Projectiles: Loose Items in Your Car

Projectiles: Loose Items in Your Car

Limit the Risk of Projectiles In Your Car

Be honest. Despite your best efforts, it can be hard to keep your car clean – especially when you have small children in tow. Inevitably you end up with books, toys, tissue boxes, diaper bags, etc. cluttering up the back seat. Unfortunately, any of these items could potentially become a projectile in the event of a crash.

Evenflo Deluxe Backseat Car Organizer

A projectile is anything that might have the ability to come loose or move freely in the car in a crash, with the potential to strike the driver or other passengers.  Other examples include mirrors placed on the seat back in front of a rear-facing child, pull-down window shades, tablet computers, sporting equipment and even booster seats.

There is a simple formula that we teach car seat technicians to help explain crash forces: weight x speed = force.  I am not an engineer, and I’m certain there are more advanced calculations to truly calculate force, but this is a good, general estimate to help explain the severity of the situation.

As an example, if you have an older child that uses a booster seat, chances are you haven’t thought about fastening the booster seat into the vehicle with the seat belt when the child is not using it. Let’s say that seat weighs about 5 pounds. Even in a low-speed crash at 30 miles per hour, using the formula above as a guide, the unrestrained booster will now move towards the point of impact with approximately 150 pounds of force! Again, this is a rough estimate just to illustrate the point.

There are some options for helping to limit the threat of projectiles in your car, including storing items (like bags and purses) on the floorboard of the vehicle or using cargo nets or shields in the back of SUVs. There are also Evenflo Deluxe Backseat Organizersunshades that come as window-clings rather than the shades with suction cups and metal bars. If you are entertaining a small child, look for soft options, such as stuffed animals or soft covered books.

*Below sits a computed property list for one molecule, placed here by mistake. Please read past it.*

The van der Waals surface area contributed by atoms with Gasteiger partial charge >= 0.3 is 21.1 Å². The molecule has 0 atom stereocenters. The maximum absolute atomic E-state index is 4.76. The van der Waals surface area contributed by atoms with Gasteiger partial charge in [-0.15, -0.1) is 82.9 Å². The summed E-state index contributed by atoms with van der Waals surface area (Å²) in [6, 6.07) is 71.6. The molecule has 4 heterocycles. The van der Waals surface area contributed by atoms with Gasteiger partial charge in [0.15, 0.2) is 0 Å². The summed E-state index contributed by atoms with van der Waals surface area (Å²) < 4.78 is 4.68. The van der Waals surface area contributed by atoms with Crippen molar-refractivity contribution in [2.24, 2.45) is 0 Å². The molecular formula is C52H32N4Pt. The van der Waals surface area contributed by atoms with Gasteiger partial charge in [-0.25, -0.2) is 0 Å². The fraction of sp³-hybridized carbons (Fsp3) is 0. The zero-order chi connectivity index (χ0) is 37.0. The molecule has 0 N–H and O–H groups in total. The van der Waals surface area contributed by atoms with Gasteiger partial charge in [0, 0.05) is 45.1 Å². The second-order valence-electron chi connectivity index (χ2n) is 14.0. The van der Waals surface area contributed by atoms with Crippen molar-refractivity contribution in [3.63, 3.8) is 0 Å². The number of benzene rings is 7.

In our car, we keep a few books stored in the back pocket of the front seats and have a stuffed animal (or two) ready to entertain our three-year-old in his car seat. I also keep a small plastic box in the trunk of my car with anything extra we might need for him: a change of clothes, wipes, some extra toys, etc. The box is not accessible while I am driving, but that’s because I don’t want to be distracted from the road trying to fumble through it. Remember that it is always better to pull over to deal with a fussy child. My car is not exactly clean – I do have a three-year-old (we can talk about crumbs and snacks another time) however, the clutter has been reduced, so I am much less worried about projectiles.

Looking for some products that can help you secure your items while driving to your destination? Check out our Car Window Cling Shades and Deluxe Backseat Car Organizer

Sarah Haverstick

Sarah Haverstick

Sarah Haverstick is the Safety Advocate for Evenflo. She is a certified Child Passenger Safety Technician Instructor and an instructor in the safe transportation of children with special health care needs. Sarah is a former chair of the National Child Passenger Safety Board and current vice chair of the Manufacturers Alliance for Child Passenger Safety. In 2021, she was inducted into the Child Passenger Safety Hall of Fame. Sarah has been educating kids and adults on child passenger safety topics for 15 years. She is a mom to two awesome kiddos (3 year old and 10 year old) – and a few fur babies (four cats and two dogs). Rounding out her family is a husband who might not love all the car seats that live in the garage.

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